When I was younger, I used to think that God would call me to do something that I would totally dislike. Even worse, I thought he would call me to live in a way that would run contrary to how I was wired. I was so wrong, having a warped concept of God’s love for his children and a lack of understanding of his desire for us to live an abundant life. God has equipped each of us with certain gifts and talents in order to use for his glory, for the general good, and for our enjoyment. I don’t think he would call us to live in a way that was contrary to how he made us.

A few years ago, I had the pleasure to meet Emanuel Ax, one of my favorite pianist.
A few years ago, I had the pleasure to meet Emanuel Ax, one of my favorite pianist.

This is how I see it: The kingdom of God is like an orchestra, and each one of us is gifted to play a particular instrument. God, the conductor, wouldn’t call a violinist to play percussion; but God, at times, would stretch the violinist out of her range, training and disciplining the violinist to become the best violinist that she can be and thus helping the orchestra to become the best it can be. At times in our lives, God may call us to play out of our range; but I don’t think he would call us to play an instrument that we aren’t equipped to play.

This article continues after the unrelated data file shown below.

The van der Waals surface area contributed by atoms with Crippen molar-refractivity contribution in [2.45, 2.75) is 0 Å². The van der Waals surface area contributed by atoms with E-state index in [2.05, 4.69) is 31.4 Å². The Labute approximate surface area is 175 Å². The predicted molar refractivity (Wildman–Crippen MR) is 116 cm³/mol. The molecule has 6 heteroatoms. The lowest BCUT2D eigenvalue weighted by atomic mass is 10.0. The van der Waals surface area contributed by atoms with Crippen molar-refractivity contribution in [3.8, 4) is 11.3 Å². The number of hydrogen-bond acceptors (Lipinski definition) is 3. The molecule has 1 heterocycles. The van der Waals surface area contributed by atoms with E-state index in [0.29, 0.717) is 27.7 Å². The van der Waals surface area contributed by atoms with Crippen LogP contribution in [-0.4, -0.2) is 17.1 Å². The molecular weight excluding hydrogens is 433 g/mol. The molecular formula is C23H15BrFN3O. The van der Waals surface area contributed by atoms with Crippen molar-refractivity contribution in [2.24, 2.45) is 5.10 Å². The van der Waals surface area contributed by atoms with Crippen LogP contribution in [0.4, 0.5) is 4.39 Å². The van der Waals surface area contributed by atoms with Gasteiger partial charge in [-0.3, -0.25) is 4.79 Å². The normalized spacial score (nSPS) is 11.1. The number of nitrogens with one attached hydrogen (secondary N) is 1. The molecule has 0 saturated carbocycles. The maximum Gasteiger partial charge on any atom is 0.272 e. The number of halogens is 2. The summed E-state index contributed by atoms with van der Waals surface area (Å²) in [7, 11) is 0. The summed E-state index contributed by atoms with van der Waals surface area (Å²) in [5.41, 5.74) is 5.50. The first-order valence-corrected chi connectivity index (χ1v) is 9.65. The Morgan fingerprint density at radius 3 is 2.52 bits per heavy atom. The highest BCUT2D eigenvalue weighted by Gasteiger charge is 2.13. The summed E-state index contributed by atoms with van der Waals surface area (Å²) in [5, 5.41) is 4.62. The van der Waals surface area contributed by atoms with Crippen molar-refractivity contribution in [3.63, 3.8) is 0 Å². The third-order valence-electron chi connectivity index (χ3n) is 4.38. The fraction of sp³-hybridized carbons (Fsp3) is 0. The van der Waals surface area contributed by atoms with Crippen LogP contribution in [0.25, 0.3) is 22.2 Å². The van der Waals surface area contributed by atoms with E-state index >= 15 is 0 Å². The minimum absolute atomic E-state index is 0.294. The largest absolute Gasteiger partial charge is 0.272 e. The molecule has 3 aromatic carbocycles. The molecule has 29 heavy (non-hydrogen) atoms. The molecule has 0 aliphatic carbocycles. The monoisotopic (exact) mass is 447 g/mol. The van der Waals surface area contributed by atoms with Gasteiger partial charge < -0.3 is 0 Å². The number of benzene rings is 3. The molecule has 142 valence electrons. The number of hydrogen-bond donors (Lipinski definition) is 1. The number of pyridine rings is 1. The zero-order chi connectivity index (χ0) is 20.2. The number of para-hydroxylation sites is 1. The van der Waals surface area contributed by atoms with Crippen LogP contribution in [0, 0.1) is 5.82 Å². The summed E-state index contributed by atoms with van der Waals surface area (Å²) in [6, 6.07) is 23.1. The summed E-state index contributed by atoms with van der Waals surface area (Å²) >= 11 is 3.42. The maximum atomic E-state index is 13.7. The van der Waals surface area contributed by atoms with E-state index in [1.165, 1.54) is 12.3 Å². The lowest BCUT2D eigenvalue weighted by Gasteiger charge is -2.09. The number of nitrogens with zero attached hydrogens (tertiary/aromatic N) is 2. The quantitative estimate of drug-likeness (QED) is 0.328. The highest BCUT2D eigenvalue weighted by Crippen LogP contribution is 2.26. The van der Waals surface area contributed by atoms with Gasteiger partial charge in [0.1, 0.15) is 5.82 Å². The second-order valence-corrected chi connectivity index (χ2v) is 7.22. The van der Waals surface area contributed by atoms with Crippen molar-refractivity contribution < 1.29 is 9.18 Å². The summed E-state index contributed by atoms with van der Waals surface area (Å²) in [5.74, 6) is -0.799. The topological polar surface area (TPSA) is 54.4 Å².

I see this reflected in my life in South Africa. God has definitely called me out of my comfort zone, but I am still living a life that complements my nature. I live in a beautiful city, not the bush. I am able to use my gifts and talents in youth ministry and publishing to help the church, instead of being asked to use gift sets that I don’t have, such as planting a church.